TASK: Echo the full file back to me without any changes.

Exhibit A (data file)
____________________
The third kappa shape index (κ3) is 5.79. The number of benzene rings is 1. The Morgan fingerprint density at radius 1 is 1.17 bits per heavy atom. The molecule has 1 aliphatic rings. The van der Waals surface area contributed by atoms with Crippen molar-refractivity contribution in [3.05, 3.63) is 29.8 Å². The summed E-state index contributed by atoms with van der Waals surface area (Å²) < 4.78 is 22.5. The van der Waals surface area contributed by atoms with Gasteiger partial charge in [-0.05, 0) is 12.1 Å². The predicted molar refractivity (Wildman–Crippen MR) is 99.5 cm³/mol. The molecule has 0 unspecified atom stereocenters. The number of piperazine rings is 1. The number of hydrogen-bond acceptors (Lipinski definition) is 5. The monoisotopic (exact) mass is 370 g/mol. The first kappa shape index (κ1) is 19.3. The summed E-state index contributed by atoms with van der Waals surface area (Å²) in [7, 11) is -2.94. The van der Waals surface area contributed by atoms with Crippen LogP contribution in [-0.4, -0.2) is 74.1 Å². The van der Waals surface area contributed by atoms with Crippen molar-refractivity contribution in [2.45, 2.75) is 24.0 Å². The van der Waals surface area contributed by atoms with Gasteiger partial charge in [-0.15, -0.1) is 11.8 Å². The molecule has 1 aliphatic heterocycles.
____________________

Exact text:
The third kappa shape index (κ3) is 5.79. The number of benzene rings is 1. The Morgan fingerprint density at radius 1 is 1.17 bits per heavy atom. The molecule has 1 aliphatic rings. The van der Waals surface area contributed by atoms with Crippen molar-refractivity contribution in [3.05, 3.63) is 29.8 Å². The summed E-state index contributed by atoms with van der Waals surface area (Å²) < 4.78 is 22.5. The van der Waals surface area contributed by atoms with Gasteiger partial charge in [-0.05, 0) is 12.1 Å². The predicted molar refractivity (Wildman–Crippen MR) is 99.5 cm³/mol. The molecule has 0 unspecified atom stereocenters. The number of piperazine rings is 1. The number of hydrogen-bond acceptors (Lipinski definition) is 5. The monoisotopic (exact) mass is 370 g/mol. The first kappa shape index (κ1) is 19.3. The summed E-state index contributed by atoms with van der Waals surface area (Å²) in [7, 11) is -2.94. The van der Waals surface area contributed by atoms with Crippen LogP contribution in [-0.4, -0.2) is 74.1 Å². The van der Waals surface area contributed by atoms with Crippen molar-refractivity contribution in [2.45, 2.75) is 24.0 Å². The van der Waals surface area contributed by atoms with Gasteiger partial charge in [-0.15, -0.1) is 11.8 Å². The molecule has 1 aliphatic heterocycles.